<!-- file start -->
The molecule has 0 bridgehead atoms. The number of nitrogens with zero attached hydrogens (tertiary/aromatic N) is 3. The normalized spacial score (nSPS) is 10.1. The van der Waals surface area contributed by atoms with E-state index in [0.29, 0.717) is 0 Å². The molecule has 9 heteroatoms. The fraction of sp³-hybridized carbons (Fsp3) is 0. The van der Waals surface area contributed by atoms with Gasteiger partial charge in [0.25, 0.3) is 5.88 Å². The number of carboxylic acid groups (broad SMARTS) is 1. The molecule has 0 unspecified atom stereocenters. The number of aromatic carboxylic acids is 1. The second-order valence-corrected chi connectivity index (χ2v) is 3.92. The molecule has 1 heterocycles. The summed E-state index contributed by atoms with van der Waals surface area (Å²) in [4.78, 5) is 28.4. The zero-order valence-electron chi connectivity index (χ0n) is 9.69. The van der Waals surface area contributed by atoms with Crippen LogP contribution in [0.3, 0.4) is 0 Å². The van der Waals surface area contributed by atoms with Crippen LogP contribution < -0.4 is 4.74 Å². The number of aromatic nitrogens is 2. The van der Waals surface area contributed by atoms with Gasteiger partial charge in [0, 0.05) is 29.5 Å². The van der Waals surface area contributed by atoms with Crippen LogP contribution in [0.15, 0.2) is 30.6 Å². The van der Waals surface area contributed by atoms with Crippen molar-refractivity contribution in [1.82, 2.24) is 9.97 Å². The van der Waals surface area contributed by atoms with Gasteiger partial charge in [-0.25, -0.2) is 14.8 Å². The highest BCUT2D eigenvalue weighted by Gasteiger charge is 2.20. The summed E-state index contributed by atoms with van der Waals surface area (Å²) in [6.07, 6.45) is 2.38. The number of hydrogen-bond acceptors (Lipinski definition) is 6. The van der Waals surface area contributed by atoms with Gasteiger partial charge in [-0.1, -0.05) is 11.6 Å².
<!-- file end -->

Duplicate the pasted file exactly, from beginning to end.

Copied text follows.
The molecule has 0 bridgehead atoms. The number of nitrogens with zero attached hydrogens (tertiary/aromatic N) is 3. The normalized spacial score (nSPS) is 10.1. The van der Waals surface area contributed by atoms with E-state index in [0.29, 0.717) is 0 Å². The molecule has 9 heteroatoms. The fraction of sp³-hybridized carbons (Fsp3) is 0. The van der Waals surface area contributed by atoms with Gasteiger partial charge in [0.25, 0.3) is 5.88 Å². The number of carboxylic acid groups (broad SMARTS) is 1. The molecule has 0 unspecified atom stereocenters. The number of aromatic carboxylic acids is 1. The second-order valence-corrected chi connectivity index (χ2v) is 3.92. The molecule has 1 heterocycles. The summed E-state index contributed by atoms with van der Waals surface area (Å²) in [4.78, 5) is 28.4. The zero-order valence-electron chi connectivity index (χ0n) is 9.69. The van der Waals surface area contributed by atoms with Crippen LogP contribution in [0.3, 0.4) is 0 Å². The van der Waals surface area contributed by atoms with Crippen LogP contribution < -0.4 is 4.74 Å². The number of aromatic nitrogens is 2. The van der Waals surface area contributed by atoms with Gasteiger partial charge in [0, 0.05) is 29.5 Å². The van der Waals surface area contributed by atoms with Crippen LogP contribution in [0.15, 0.2) is 30.6 Å². The van der Waals surface area contributed by atoms with Crippen molar-refractivity contribution in [1.82, 2.24) is 9.97 Å². The van der Waals surface area contributed by atoms with Gasteiger partial charge in [-0.25, -0.2) is 14.8 Å². The highest BCUT2D eigenvalue weighted by Gasteiger charge is 2.20. The summed E-state index contributed by atoms with van der Waals surface area (Å²) in [6.07, 6.45) is 2.38. The number of hydrogen-bond acceptors (Lipinski definition) is 6. The van der Waals surface area contributed by atoms with Gasteiger partial charge in [-0.1, -0.05) is 11.6 Å².